Till here, you still haven’t left Google and you got everything that you needed, without leaving. Indeed, Google is sending less traffic from local search to the websites. Back in the past, it was different: the local pack had 7 results which were leading directly to the website; not to the local pack.
Local search results can appear on different devices and apps as well. Here you see how it would look like
And what if someone advertises on these local keywords? Well then the organic local pack and organic local results will be pushed further down and the local search ad will show up first:
How can we become more visible locally?
Well, Local Search became one of the hottest SEO and SEM topics in the last years, for sure. Here are a few tips and techniques on what SEOs, SEMs, and local businesses can do to plan effective local search strategies to help them dominate their brand on Google.
Local Search Strategies for SEO
To plan your local SEO strategy, you have to understand Google’s local ranking factors. Regarding Moz local ranking factors, the factors for the local packs/local finders and the local organic results seem to be slightly different. For the local pack ranking, Google My Business plays a dominant role whereas for the local organic results, link signals and on-page factors seem to be more important.
Optimizing for the Local Pack
In the last 2 years, Google has made many profound changes which reinforces the importance of Google My Business for Local Search. So having an optimized and updated Google My Business account can help businesses appear in the Google Local Pack. But still: 56% of local business have no GMB entry yet (Source: www.thinkwithgoogle.com), which is a huge untapped potential for local businesses.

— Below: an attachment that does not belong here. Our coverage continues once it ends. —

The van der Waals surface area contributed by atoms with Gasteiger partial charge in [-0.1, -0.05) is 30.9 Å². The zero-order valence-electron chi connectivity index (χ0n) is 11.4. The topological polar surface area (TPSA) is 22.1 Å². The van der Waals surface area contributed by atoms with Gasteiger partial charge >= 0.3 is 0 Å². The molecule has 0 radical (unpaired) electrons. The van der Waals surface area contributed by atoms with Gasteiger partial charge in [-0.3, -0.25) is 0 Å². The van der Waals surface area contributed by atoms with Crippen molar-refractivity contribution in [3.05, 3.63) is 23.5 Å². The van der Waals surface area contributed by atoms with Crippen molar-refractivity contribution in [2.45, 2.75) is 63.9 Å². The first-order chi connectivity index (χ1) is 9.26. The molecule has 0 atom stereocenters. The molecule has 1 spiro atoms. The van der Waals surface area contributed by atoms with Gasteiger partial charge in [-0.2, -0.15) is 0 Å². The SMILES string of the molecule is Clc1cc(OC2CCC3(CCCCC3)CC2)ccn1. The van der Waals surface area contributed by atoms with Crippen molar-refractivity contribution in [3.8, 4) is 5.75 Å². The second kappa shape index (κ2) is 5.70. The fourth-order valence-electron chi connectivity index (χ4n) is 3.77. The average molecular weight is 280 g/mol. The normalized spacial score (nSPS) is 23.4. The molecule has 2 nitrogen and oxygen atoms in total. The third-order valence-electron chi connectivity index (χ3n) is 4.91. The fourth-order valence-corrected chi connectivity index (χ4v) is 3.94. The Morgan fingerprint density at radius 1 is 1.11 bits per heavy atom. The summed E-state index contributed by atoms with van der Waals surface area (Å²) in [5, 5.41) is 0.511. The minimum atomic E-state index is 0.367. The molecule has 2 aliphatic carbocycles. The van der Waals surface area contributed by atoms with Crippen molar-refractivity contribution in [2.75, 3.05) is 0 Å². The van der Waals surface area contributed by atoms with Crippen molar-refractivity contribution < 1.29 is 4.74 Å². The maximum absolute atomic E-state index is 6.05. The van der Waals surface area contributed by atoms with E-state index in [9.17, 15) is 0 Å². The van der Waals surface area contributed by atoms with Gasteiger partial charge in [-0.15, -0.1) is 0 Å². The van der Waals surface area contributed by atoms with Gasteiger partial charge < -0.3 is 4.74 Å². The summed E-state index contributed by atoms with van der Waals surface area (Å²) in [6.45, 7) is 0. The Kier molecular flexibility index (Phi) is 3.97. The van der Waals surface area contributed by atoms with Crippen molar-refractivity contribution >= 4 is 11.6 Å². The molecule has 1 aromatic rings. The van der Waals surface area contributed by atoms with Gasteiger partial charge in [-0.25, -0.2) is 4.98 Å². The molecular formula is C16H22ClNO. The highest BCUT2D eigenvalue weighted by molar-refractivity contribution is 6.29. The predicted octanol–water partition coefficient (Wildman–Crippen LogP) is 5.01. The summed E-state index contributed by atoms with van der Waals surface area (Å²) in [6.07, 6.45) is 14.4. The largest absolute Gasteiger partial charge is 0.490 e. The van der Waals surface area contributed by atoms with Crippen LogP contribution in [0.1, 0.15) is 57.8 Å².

If you are one of this 56%, now is the time to start creating and optimizing your GMB account. Consider your GMB profile as your new homepage: provide only correct and current information - no spam, quality counts!
Here is what else you need to know about Google My Business Optimization:
- Proximity: Proximity to the searcher is an important ranking factor! The closer you are to the searcher, the higher the chance that your business shows up in the local pack. The good thing with this ranking factor is that every company is guaranteed to be listed at some point.
2. Name Address Phone (or in short: NAP) is another important factor, and here data consistency is key. The NAP should be consistent everywhere: it should be the same as in other directories, as on your website, and so on.